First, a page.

Meanwhile, the aide said that the follow-on START agreement could be ratified in the Senate only if the stockpile-management aspects of the president's budget meet the demands in the letter and if there is no link between START and missile defense, despite statements from the Russian side.

"If we wanted to kill the treaty, we would just let them negotiate a bad treaty and then kill it in the Senate," the aide said. "We're trying to help them come up with a treaty that can pass muster in the Senate."

UPDATE: Lt. Col. Jonathan Withingon, spokesman for the Pentagon policy shop, e-mails in this explanation in response to our request for an explanation for the delay. "As we're nearing completion, the Department requires additional time to appropriately address the range of complex issues under consideration in the Nuclear Posture Review."

The Cable

Briefing Skipper: Yemen, Israel, North Korea, Abdulmutallab

In which we scour the transcript of the State Department's daily presser so you don't have to. Here are the highlights of Wednesday's briefing by spokesman Ian Kelly:

  • Kelly started off what might be his last briefing (He's headed to be the DCM in Vienna) by touting the increased assistance to Yemen contained in the recently signed fiscal 2010 appropriations bills. "We expect the total fiscal year-2010 assistance to be as much as $63 million," he said, "This amount represents a 56-percent increase over fiscal year 2009, and a 225-percent increase over fiscal year-2008 levels." That doesn't include 1206 funds for counterterrorism, which totaled $67 mission in fiscal 2009.
  • The closing of the U.S. embassy in Yemen was made official on Jan. 3, but based on a notice sent out about a specific threat on Dec. 31, Kelly said. Anyway, it now appears to be back open again. No comment on whether the four al Qaeda would be bombers who were captured by the Yemeni government were the only set of four terrorists State was looking at. "There is an ongoing threat, particularly in places like Yemen, where you have an active al Qaeda presence," Kelly said.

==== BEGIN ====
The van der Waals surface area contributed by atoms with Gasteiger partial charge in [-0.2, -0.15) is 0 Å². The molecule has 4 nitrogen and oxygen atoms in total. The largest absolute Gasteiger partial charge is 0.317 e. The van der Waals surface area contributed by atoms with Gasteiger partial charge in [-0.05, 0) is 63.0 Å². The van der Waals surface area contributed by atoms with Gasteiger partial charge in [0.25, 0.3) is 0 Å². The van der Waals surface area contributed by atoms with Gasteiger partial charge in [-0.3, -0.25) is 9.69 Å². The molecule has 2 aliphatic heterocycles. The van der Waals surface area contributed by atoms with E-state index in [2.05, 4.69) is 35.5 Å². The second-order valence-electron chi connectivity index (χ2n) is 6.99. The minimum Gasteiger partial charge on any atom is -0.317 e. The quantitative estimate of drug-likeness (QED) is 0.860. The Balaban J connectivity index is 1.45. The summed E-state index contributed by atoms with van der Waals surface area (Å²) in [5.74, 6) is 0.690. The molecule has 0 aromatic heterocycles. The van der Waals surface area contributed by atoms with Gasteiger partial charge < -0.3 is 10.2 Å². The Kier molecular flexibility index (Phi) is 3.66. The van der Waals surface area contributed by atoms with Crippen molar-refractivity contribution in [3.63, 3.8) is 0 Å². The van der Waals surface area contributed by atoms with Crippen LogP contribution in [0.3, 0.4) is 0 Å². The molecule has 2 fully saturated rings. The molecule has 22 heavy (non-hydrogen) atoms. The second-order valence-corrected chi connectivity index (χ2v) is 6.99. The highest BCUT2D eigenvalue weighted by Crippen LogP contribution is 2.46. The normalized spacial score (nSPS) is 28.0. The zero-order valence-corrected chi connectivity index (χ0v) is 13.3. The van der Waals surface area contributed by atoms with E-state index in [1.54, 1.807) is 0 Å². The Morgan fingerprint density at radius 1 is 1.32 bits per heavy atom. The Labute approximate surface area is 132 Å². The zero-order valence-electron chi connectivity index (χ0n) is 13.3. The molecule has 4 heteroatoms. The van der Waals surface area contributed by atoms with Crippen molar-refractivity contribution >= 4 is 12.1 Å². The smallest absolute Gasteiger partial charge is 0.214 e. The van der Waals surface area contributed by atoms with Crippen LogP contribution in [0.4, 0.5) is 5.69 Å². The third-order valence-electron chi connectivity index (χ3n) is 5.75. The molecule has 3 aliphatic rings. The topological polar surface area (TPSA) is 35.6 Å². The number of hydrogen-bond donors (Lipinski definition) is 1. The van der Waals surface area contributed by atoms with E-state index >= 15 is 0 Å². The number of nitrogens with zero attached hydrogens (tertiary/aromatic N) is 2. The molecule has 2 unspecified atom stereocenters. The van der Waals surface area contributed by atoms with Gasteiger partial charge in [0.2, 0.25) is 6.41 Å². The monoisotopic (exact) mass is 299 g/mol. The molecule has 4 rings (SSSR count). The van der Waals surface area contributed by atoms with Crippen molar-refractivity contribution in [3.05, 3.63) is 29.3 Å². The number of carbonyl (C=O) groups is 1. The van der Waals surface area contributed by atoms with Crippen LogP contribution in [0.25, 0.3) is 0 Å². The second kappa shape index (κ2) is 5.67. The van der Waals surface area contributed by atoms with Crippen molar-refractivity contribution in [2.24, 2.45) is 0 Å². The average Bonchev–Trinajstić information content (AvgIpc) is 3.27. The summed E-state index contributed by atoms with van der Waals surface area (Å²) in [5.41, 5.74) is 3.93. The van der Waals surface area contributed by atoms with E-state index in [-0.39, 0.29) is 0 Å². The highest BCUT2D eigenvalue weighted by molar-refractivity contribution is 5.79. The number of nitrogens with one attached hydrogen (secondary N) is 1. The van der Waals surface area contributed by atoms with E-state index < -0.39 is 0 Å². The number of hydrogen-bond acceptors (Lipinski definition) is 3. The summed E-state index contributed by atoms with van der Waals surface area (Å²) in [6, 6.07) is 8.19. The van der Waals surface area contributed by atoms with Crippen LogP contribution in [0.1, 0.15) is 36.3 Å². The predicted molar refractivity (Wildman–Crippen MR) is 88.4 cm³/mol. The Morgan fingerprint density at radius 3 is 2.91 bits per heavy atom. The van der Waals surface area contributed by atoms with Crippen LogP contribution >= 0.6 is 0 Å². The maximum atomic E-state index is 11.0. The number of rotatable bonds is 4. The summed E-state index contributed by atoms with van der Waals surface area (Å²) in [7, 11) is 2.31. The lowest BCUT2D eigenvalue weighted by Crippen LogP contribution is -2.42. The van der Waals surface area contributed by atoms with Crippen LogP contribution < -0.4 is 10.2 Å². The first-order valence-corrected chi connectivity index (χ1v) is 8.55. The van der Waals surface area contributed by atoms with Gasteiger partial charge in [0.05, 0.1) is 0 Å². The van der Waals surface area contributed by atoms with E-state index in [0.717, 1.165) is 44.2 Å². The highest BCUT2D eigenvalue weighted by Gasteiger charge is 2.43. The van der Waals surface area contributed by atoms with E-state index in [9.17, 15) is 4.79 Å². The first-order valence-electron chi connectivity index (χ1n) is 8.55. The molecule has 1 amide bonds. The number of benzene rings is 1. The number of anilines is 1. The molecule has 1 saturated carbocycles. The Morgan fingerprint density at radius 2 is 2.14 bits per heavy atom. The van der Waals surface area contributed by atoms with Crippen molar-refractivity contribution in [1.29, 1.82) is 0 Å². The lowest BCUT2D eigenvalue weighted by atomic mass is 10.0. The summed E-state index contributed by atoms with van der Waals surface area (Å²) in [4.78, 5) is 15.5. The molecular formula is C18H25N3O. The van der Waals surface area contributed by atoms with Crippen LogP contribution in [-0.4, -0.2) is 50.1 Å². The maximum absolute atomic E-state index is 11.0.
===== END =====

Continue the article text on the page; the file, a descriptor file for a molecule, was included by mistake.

• No direct comment on the reports that there is an imminent meeting planned between Israeli Prime Minister Benjamin Netanyahu and Palestinian President Mahmoud Abbas. But Kelly may have slipped up by saying, "We're not going to discuss any of the private correspondence or private discussions that we've had with either side, including with the Israelis." The thing is, nobody asked about private correspondence with the Israelis, leading much of the press corps to speculate that letters prepping the resumption of talks had been prepared. Asked why he mentioned correspondence and discussions, Kelly said, "That's what's written down here."
  • The State Department is not changing its tune based on the seemingly positive New Year's statement put out by the North Korean regime, which said, "The fundamental task for ensuring peace and stability on the Korean Peninsula and in the rest of Asia is to put an end to the hostile relationship between the DPRK and the USA." But Kelly did take the opportunity to call for the release of American missionary Robert Park.
  • There's a new travel alert for India, warning of the continued danger of terrorist attacks in places where westerners congregate.  "It's not necessarily keyed to some specific, dire terrorist threat though," Kelly said.
  • Lots of discussion of the Visas Viper cable for underwear bomber Umar Farouk Abdulmutallab. You can read all about it here and here.

And here are Kelly's (maybe) farewell words to the press corps:

I just want to say that, you know, I came into this job. I was in a panic before I came up here. I thought, this has got to be the most stressful job in the State Department.

In fact, it's the most interesting and stimulating job in the State Department. It's because of you guys. I've really enjoyed the give-and-take that we've had in the last eight months.

And who knows? We may still continue to do it, because the world's greatest deliberative body has to confirm me. And I hope they do.

Oh, one more thing. Hi, Mom.

(Correction: Netanyahu's title corrected to "prime minister.")